Monday, April 3, 2017

Judge Gorsuch on Immigration

Guest blogger: Chiara Wellman, law student, University of San Francisco

During Judge Gorsuch's time on the Court of Appeals 10th Circuit, he mostly was sympathetic to immigrants, but nevertheless ruled according to current immigration laws. In one case, Alejandre-Gallegos v. Holder, 598 Fed. Appx. 604 (10th Cir. 2015), Judge Gorsuch took the petitioner’s attorney to task for being unprepared and making claims with no supporting evidence. Not only did Judge Gorsuch admonish the attorney for the handling of the case before him, he took the time to investigate if this was an on-going issue. When Gorsuch found out the attorney repeatedly had poorly represented immigrants facing deportation, he began disciplinary proceedings against him.

Immigrants facing deportation are in extremely dire circumstances. They are dealing with the possibility of being separated from loved ones, and uprooted from their homes and communities. Often, an attorney is an immigrant’s only advocate that the client relies on to help stay in the United States. The attorney for Mr. Alejandre-Gallegos had poorly represented immigrants for over a decade. Although prior courts had noted the issue, it took Gorsuch’s thoroughness to realize the huge problem at hand, and to do more than give a warning.

In another of his immigration cases, Judge Gorsuch harshly criticized the Chevron Doctrine. The Chevron doctrine states that when dealing with ambiguities, the court should defer to an agency's interpretation of statutes, unless the interpretation is unreasonable. In Gutierrez-Brizuela v. Lynch, 834 F. 3d 1142 (10th Cir. 2016), Judge Gorsuch wrote the majority and a separate concurring opinion. That case dealt with an immigrant, Mr. Gutierrez-Brizuela, who entered the country illegally. Mr. Gutierrez-Brizuela decided to seek the Attorney General's discretion to adjust his status and afford him permanent residence instead of leaving the country to face a 10 year ban. Both those options were legally available to him at the time.

While the Attorney General's decision on Mr. Gutierrez-Brizuela’s adjustment of status was pending, the Board of Immigration Appeals (BIA) ruled that the Attorney General does not have discretion to adjust status when the 10 year ban applies. In regards to Mr. Gutierrez-Brizuela, the BIA ruled that it did not matter that Mr. Gutierrez-Brizuela sought the Attorney General’s discretion to adjust his status before the BIA decided that the Attorney General did not have that power. The BIA’s interpretation was binding and would be applied retroactively to Mr. Guiterrez-Brizuela’s case according to the Chevron Doctrine. Therefore, Mr. Guiterrez-Brizuela’s only option would be to leave the country for 10 years before being eligible for permanent residence. The 10th circuit ultimately overruled the BIA and decided that the BIA’s interpretation should not be applied retroactively.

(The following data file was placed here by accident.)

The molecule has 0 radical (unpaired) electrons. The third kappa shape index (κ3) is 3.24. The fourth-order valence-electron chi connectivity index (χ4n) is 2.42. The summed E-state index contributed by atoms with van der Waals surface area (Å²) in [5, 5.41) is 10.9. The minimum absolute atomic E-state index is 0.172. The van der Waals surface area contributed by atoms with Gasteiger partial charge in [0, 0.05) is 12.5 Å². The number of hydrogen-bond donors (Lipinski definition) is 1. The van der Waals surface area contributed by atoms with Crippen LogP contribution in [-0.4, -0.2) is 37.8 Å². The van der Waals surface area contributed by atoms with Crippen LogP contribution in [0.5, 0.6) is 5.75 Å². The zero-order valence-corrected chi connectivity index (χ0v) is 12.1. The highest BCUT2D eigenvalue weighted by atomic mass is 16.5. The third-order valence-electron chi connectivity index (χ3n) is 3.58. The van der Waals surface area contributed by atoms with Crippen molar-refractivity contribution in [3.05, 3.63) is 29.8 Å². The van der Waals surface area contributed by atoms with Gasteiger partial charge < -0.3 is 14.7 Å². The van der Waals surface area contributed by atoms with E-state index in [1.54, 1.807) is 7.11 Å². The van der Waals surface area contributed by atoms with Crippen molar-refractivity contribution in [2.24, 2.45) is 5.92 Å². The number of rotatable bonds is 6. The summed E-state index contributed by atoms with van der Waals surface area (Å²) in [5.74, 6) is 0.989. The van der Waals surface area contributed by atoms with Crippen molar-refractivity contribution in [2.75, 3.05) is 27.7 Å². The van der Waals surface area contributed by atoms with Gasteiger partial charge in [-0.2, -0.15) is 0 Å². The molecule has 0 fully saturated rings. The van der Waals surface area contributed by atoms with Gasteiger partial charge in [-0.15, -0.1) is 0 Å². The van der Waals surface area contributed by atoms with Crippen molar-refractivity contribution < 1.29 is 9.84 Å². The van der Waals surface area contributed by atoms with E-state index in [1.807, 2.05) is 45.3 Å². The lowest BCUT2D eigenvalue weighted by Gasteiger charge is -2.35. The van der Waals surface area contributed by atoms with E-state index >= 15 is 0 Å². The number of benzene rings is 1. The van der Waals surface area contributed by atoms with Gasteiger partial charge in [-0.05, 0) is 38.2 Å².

In Judge Gorsuch’s concurring opinion, he strongly disagreed with the application of Chevron, arguing that not applying it retroactively is not enough. Gorsuch believes that it should not be applied to judicial decisions at all. He claims that it raises due process and equal protection concerns as well as interferes with the separation of powers. He was concerned this doctrine gave the other branches of government the power to invade people’s rights. He stated the Chevron doctrine, “is a problem for the people whose liberties may now be impaired not by an independent decisionmaker seeking to declare the law’s meaning as fairly as possible… but by an avowedly politicized administrative agent seeking to pursue whatever policy whim may rule the day.” Id. at 1153.

Immigrants today are particularly susceptible to the current administration’s attack on their liberties. Trump is constantly trying to paint immigrants as either criminals, a drain on American resources, or both. He has a rabid focus on repeatedly trying to instill a fear of immigrants and has already tried to unilaterally ban Muslims from entering the country and punish sanctuary cities.

Jude Gorsuch’s reluctance to follow the Chevron Doctrine is a sign that he will not blindly follow the harsh stance of the current administration, and will instead look to the laws, past precedent of the courts, and his own knowledge to make decisions. Although the current immigration laws need reform, it is heartening to know that Gorsuch will not penalize immigrants at the whim of the current president. This should give hope to anyone who is troubled by Trump’s endless bravado and brash decisions. If Gorsuch follows his logic in Gutierrez-Brizuela, he will not allow Trump to overstep his authority as President, and keep him confined to his executive branch powers.


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